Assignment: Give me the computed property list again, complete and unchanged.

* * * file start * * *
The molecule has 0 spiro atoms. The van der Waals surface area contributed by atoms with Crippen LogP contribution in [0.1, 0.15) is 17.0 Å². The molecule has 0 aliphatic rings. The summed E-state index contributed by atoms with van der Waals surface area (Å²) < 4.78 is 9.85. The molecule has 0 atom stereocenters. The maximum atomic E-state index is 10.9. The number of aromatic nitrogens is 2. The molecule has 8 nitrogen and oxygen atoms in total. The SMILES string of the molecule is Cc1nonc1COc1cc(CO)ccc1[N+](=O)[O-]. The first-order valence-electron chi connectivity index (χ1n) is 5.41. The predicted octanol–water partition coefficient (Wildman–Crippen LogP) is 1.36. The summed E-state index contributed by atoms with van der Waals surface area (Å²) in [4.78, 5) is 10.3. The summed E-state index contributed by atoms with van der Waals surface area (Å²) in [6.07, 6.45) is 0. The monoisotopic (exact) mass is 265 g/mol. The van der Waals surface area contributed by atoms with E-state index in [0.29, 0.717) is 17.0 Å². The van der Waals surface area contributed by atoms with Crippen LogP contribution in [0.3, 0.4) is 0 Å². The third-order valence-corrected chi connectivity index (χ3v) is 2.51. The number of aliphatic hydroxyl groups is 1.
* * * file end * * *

The molecule has 0 spiro atoms. The van der Waals surface area contributed by atoms with Crippen LogP contribution in [0.1, 0.15) is 17.0 Å². The molecule has 0 aliphatic rings. The summed E-state index contributed by atoms with van der Waals surface area (Å²) < 4.78 is 9.85. The molecule has 0 atom stereocenters. The maximum atomic E-state index is 10.9. The number of aromatic nitrogens is 2. The molecule has 8 nitrogen and oxygen atoms in total. The SMILES string of the molecule is Cc1nonc1COc1cc(CO)ccc1[N+](=O)[O-]. The first-order valence-electron chi connectivity index (χ1n) is 5.41. The predicted octanol–water partition coefficient (Wildman–Crippen LogP) is 1.36. The summed E-state index contributed by atoms with van der Waals surface area (Å²) in [4.78, 5) is 10.3. The summed E-state index contributed by atoms with van der Waals surface area (Å²) in [6.07, 6.45) is 0. The monoisotopic (exact) mass is 265 g/mol. The van der Waals surface area contributed by atoms with E-state index in [0.29, 0.717) is 17.0 Å². The van der Waals surface area contributed by atoms with Crippen LogP contribution in [0.3, 0.4) is 0 Å². The third-order valence-corrected chi connectivity index (χ3v) is 2.51. The number of aliphatic hydroxyl groups is 1.